You know, some people just shouldn’t get married.

Grace (the terrific Samara Weaving), is at the Le Domas estate on her wedding day. She was a foster kid growing up and has always wanted to be part of a real family. And she’s madly in love with Alex Le Domas (Mark O’Brien, also in “BAD TIMES AT EL ROYALE,” 2018), who is heir to the family fortune. The family made its money selling board games. Despite Grace being so excited to become a Le Domas, the family, right off the bat, is rather strange, especially Aunt Helene (Nicky Gaudagni), who, with her crazy hair and staring eyes, looks like a vampire, or the sister of Robert Blake’s character from LOST HIGHWAY (1997). Anyone that menacing-looking should be a tip-off that something’s really wrong here. The rest of the family just seems a little off in comparison.

Other family members include Alex’s mother, Becky (Andie MacDowell); his father, Tony (Henry Czerny, from the TV show REVENGE, 2011-2015, and the great HBO miniseries SHARP OBJECTS, 2018); ne’er-do-well younger brother, Daniel (Adam Brody) and his wife, Charity (Elyse Levesque, ORPHAN BLACK, 2013-2017); sister Emilie (Melanie Scorfano, star of the SyFy series WYNONNA EARP) and her husband Fitch (Kristian Bruun, probably best known as Donnie Hendrix on ORPHAN BLACK); and, of course, creepy Aunt Helene. There are also the servants, led by Stevens (John Ralston, DESIGNATED SURVIVOR), the butler, and various attractive young women in maid’s outfits.

The thing about the Le Domas family is, they take their games very seriously. So at midnight after the wedding, they all meet in a special room full of animal heads to play a game. It begins with a box that will choose what game they play – and of course poor Grace gets the one card everyone has dreaded. She’s off to hide, still in her wedding dress, as the family members grab an assortment of old-timey weapons like axes, muskets, and crossbows. And then the game begins.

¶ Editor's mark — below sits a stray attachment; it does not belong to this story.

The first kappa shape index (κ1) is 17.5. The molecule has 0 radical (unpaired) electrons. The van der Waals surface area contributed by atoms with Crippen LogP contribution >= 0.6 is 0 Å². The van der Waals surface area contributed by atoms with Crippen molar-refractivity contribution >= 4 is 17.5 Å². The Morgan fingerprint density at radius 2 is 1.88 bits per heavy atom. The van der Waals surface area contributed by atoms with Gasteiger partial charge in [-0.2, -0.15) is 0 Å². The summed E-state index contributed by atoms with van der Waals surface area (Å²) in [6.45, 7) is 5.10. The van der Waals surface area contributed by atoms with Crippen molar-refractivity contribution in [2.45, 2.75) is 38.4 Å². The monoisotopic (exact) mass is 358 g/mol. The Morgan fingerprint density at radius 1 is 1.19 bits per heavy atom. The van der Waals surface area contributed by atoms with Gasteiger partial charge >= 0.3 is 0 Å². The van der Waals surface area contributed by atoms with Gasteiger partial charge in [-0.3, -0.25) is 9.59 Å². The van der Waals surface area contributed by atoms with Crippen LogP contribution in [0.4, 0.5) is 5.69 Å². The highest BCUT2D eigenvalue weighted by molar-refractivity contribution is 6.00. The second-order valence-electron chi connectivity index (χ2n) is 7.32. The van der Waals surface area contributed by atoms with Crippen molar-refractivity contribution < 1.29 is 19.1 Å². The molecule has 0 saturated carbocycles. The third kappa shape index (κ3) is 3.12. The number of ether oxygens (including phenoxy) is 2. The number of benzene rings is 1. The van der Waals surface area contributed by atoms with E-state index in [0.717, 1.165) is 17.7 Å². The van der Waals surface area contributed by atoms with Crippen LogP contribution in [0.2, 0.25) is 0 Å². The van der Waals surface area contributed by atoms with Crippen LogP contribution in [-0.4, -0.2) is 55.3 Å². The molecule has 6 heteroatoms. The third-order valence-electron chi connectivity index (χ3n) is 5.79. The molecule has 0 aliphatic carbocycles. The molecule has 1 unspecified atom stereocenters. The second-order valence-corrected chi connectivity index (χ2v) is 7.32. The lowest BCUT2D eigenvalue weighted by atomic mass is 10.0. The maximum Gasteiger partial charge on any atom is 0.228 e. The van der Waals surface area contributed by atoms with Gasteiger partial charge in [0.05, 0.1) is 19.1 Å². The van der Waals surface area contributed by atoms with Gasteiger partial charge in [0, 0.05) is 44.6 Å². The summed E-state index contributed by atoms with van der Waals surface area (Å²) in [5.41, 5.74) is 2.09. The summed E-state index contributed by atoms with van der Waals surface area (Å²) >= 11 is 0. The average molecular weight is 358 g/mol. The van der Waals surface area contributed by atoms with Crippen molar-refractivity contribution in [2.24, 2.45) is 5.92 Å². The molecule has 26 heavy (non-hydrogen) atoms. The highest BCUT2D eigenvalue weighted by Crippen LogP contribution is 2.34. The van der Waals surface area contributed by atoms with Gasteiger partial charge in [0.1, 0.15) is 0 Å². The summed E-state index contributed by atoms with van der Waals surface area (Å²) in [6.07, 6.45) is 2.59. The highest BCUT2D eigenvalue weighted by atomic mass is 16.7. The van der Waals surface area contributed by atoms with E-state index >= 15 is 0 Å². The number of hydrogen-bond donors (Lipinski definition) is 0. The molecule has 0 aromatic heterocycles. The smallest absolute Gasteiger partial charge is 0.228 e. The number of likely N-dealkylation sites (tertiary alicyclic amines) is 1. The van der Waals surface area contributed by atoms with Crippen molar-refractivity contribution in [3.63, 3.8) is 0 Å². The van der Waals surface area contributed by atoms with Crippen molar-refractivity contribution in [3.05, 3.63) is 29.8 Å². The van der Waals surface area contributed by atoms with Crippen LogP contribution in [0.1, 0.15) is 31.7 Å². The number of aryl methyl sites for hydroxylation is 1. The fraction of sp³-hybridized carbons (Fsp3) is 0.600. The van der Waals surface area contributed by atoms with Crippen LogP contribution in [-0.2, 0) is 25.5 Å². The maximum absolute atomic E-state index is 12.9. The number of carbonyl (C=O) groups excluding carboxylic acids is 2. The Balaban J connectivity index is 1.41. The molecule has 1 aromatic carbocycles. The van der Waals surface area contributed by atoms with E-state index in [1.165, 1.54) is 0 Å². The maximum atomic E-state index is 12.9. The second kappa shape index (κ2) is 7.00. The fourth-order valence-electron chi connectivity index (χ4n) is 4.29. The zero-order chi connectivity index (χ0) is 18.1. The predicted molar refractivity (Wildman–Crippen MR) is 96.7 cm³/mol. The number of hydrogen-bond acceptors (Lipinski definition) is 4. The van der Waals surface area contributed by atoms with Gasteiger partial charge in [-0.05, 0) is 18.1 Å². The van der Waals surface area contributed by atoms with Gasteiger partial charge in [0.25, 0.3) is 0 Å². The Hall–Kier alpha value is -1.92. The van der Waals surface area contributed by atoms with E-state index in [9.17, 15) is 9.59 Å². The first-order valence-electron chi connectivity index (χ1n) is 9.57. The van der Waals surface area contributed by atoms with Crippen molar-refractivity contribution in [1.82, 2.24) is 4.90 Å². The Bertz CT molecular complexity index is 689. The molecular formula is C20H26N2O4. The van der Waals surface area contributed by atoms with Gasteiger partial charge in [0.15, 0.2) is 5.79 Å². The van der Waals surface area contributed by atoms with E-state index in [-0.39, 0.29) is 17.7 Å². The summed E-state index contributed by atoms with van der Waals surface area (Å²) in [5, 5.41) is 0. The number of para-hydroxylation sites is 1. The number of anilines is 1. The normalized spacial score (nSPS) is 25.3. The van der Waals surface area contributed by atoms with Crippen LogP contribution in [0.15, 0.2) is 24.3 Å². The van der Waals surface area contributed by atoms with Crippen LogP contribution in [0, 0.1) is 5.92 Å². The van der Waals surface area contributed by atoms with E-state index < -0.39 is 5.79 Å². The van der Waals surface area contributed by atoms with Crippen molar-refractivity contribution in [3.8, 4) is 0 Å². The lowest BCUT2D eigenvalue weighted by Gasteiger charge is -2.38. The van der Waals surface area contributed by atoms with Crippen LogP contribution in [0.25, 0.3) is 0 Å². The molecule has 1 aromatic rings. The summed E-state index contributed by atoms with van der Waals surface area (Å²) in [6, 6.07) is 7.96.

Seriously, if marrying into the family results in a night like this, Alex really needed to give his wife-to-be an honest warning of what was in store for her. When asked why he didn’t tell her, Alex brushes it off as “Well, you wanted to get married,” which is pretty lame. Then again, there might be a reason why he was so hesitant to fill her in beforehand.

At first a victim, Grace eventually decides to fight back, and that’s when things get really interesting.

With lots of violence and gore (and language), this one gets an R-rating (hurray!). And despite the simple premise (which was almost completely revealed in the trailer, by the way – I hate that!), READY OR NOT was a lot more fun than I was expecting. As things started off, I thought this was going to be a predictable trudge, but, while it’s not exactly surprise-packed, there are some surprises, the biggest being that Samara Weaving completely owns this movie, and her character is the main reason to see it. She easily goes from sweet and trusting to hard-as-nails in a believable way that makes you cheer for her.

I’ve been a fan of Weaving’s for awhile now, so I’m not surprised. In fact, her having the lead role in this one was one of the main reasons I went to see it. Genre fans will no doubt recognize her from roles in the movies MAYHEM and THE BABYSITTER (both 2017), and the TV shows ASH VS. THE EVIL DEAD and SMILF. Other recognizable faces belong to Adam Brody (from shows like THE O.C., and movies like JENNIFER’S BODY, 2009, and LOVELACE, 2013), whose good here as a character who we’re never sure who’s side he’s on, and Andie MacDowell, who was big in the 80s and 90s in movies like GREYSTOKE: THE LEGEND OF TARZAN, LORD OF THE APES (1984), where she played Jane, SEX, LIES AND VIDEOTAPE (1989), and, of course, GROUNDHOG DAY (1993), and who plays the matriarch of the Le Domas clan as maybe the one person who really regrets what she’s doing. Nicky Guadagni, as creepy Aunt Helene who left such an impression on me, seems pretty over-the-top at first, but she grew on me as perhaps the most ruthless of the clan. Guadagni was previously in the movies CUBE (1997) and SILENT HILL (2006).